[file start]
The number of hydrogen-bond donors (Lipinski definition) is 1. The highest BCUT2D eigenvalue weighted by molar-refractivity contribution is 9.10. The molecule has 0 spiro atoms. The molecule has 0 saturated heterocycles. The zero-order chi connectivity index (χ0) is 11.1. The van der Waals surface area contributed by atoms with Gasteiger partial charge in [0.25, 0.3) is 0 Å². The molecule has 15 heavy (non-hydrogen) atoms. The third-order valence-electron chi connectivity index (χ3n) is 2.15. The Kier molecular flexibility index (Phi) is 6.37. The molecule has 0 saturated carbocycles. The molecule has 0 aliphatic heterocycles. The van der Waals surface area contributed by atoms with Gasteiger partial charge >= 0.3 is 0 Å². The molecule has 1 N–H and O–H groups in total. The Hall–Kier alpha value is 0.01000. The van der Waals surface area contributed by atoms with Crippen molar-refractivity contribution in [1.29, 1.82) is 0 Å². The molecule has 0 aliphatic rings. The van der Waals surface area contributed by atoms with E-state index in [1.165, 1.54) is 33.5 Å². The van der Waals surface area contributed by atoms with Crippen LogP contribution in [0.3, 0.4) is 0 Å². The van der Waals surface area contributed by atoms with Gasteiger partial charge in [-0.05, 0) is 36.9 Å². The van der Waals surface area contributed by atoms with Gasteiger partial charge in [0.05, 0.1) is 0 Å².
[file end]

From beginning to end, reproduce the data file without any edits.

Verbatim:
The number of hydrogen-bond donors (Lipinski definition) is 1. The highest BCUT2D eigenvalue weighted by molar-refractivity contribution is 9.10. The molecule has 0 spiro atoms. The molecule has 0 saturated heterocycles. The zero-order chi connectivity index (χ0) is 11.1. The van der Waals surface area contributed by atoms with Gasteiger partial charge in [0.25, 0.3) is 0 Å². The molecule has 15 heavy (non-hydrogen) atoms. The third-order valence-electron chi connectivity index (χ3n) is 2.15. The Kier molecular flexibility index (Phi) is 6.37. The molecule has 0 saturated carbocycles. The molecule has 0 aliphatic heterocycles. The van der Waals surface area contributed by atoms with Gasteiger partial charge >= 0.3 is 0 Å². The molecule has 1 N–H and O–H groups in total. The Hall–Kier alpha value is 0.01000. The van der Waals surface area contributed by atoms with Crippen molar-refractivity contribution in [1.29, 1.82) is 0 Å². The molecule has 0 aliphatic rings. The van der Waals surface area contributed by atoms with E-state index in [1.165, 1.54) is 33.5 Å². The van der Waals surface area contributed by atoms with Crippen LogP contribution in [0.3, 0.4) is 0 Å². The van der Waals surface area contributed by atoms with Gasteiger partial charge in [-0.05, 0) is 36.9 Å². The van der Waals surface area contributed by atoms with Gasteiger partial charge in [0.05, 0.1) is 0 Å².